A BBC presenter clashed with a Tory minister over a government crackdown on foreign workers.
Justin Webb told Chris Philp that some care homes will have to close their doors if staff from abroad are no longer able to bring loved ones with them to the UK.
The measure was part of a five-point plan unveiled by home secretary James Cleverly on Monday to reduce net migration.
On Radio 4′s Today programme this morning, Webb told the minister: “We heard from a care home owner in Somerset that they would have to close if foreign workers didn’t come because they were put off coming because they couldn’t bring their families.
“Would the government be willing to think again if it saw its policies cause further real damage to the care home sector.”
But Philp rejected that argument and insisted there were enough British workers to do the jobs instead.
He said: “In the last year, the NHS workforce has increased by 67,000 people, which is a huge increase. There are millions of UK citizens who are of working age but not working.”
But Webb told him: “They just won’t do it for the money. They tried to recruit locally and they can’t.
“I mean, you’re coming up against facts, aren’t you? That’s what really frustrates the people we talk to in these care homes. The things that you’re saying, they are saying, just can’t work.”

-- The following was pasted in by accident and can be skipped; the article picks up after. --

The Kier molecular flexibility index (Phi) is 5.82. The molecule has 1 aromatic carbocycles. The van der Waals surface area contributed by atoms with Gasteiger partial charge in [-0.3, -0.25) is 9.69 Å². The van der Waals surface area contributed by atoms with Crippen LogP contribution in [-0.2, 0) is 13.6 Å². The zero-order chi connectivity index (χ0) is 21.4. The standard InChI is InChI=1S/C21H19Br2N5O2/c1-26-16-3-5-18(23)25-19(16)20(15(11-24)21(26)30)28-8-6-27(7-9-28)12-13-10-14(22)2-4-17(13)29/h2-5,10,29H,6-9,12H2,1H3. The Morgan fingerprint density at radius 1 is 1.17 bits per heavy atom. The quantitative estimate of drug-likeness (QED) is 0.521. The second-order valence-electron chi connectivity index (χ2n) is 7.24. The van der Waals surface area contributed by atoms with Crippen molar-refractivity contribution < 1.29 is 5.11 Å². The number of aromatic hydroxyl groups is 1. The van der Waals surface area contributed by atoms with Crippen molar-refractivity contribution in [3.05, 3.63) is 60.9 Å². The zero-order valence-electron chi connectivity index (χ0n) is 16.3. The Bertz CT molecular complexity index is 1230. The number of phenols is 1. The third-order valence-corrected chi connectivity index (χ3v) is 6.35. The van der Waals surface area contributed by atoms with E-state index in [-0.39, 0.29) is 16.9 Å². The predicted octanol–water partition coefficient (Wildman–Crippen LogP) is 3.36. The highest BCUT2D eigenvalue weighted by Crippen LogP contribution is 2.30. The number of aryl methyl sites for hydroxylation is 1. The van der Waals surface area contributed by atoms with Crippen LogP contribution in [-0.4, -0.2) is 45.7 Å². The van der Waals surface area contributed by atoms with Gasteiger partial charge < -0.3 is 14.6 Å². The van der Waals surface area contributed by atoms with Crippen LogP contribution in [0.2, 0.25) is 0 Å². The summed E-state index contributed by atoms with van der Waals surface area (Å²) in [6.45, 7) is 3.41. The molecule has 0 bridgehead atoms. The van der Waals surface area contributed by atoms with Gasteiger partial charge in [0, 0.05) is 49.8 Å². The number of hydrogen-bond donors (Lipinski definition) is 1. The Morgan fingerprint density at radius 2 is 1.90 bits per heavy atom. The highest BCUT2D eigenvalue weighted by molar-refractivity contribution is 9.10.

Philp said the government had also introduced measures to get UK workers off benefits “to avoid us having to import large numbers of low-skilled migrants when we’ve got millions of people domestically here”.
Webb hit back: “You use the term ‘low skilled’ but I think what they would say in the care homes is it’s not low-skilled, looking after people is a real skill, and they’ve got people who do it well at the moment.
“Just substituting them for people that you’ve forced into work is just unrealistic.”
But the minister said: “I just don’t accept that. It’s not reasonable for millions of UK citizens being paid collectively £200 billion a year when there are jobs available and it’s not reasonable to have large numbers of people on low-skilled routes to substitute for that labour market shortage.”